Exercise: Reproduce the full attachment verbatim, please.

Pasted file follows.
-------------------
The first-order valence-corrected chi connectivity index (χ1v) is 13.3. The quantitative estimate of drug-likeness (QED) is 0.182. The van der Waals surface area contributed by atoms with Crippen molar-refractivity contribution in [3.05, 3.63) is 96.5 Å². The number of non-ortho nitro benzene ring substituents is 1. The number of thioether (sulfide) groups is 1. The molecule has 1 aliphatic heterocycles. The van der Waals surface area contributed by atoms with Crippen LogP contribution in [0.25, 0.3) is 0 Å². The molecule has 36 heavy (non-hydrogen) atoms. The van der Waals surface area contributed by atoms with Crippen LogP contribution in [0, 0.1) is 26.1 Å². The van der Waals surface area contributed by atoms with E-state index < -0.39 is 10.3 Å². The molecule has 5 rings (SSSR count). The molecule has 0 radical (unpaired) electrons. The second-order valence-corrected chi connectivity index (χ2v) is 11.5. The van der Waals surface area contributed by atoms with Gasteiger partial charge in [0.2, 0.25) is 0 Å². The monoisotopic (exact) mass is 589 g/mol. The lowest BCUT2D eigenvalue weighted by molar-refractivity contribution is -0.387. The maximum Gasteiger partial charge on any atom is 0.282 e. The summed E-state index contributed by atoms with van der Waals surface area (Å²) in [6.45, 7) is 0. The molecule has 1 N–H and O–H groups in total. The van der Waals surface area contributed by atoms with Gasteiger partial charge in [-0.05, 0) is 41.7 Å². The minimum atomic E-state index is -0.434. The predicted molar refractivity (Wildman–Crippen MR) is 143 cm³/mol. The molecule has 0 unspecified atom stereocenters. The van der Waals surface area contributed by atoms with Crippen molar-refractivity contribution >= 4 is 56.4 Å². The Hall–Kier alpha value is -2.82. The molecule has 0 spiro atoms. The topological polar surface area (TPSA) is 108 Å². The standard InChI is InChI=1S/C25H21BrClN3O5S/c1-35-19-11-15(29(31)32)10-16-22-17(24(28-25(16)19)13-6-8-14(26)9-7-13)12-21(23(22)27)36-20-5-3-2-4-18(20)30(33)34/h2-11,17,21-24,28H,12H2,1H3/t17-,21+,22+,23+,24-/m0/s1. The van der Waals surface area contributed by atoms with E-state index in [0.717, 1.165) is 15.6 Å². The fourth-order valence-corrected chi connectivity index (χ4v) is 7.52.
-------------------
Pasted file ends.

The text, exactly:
The first-order valence-corrected chi connectivity index (χ1v) is 13.3. The quantitative estimate of drug-likeness (QED) is 0.182. The van der Waals surface area contributed by atoms with Crippen molar-refractivity contribution in [3.05, 3.63) is 96.5 Å². The number of non-ortho nitro benzene ring substituents is 1. The number of thioether (sulfide) groups is 1. The molecule has 1 aliphatic heterocycles. The van der Waals surface area contributed by atoms with Crippen LogP contribution in [0.25, 0.3) is 0 Å². The molecule has 36 heavy (non-hydrogen) atoms. The van der Waals surface area contributed by atoms with Crippen LogP contribution in [0, 0.1) is 26.1 Å². The van der Waals surface area contributed by atoms with E-state index < -0.39 is 10.3 Å². The molecule has 5 rings (SSSR count). The molecule has 0 radical (unpaired) electrons. The second-order valence-corrected chi connectivity index (χ2v) is 11.5. The van der Waals surface area contributed by atoms with Gasteiger partial charge in [0.2, 0.25) is 0 Å². The monoisotopic (exact) mass is 589 g/mol. The lowest BCUT2D eigenvalue weighted by molar-refractivity contribution is -0.387. The maximum Gasteiger partial charge on any atom is 0.282 e. The summed E-state index contributed by atoms with van der Waals surface area (Å²) in [6.45, 7) is 0. The molecule has 1 N–H and O–H groups in total. The van der Waals surface area contributed by atoms with Gasteiger partial charge in [-0.05, 0) is 41.7 Å². The minimum atomic E-state index is -0.434. The predicted molar refractivity (Wildman–Crippen MR) is 143 cm³/mol. The molecule has 0 unspecified atom stereocenters. The van der Waals surface area contributed by atoms with Crippen molar-refractivity contribution >= 4 is 56.4 Å². The Hall–Kier alpha value is -2.82. The molecule has 0 spiro atoms. The topological polar surface area (TPSA) is 108 Å². The standard InChI is InChI=1S/C25H21BrClN3O5S/c1-35-19-11-15(29(31)32)10-16-22-17(24(28-25(16)19)13-6-8-14(26)9-7-13)12-21(23(22)27)36-20-5-3-2-4-18(20)30(33)34/h2-11,17,21-24,28H,12H2,1H3/t17-,21+,22+,23+,24-/m0/s1. The van der Waals surface area contributed by atoms with E-state index in [0.717, 1.165) is 15.6 Å². The fourth-order valence-corrected chi connectivity index (χ4v) is 7.52.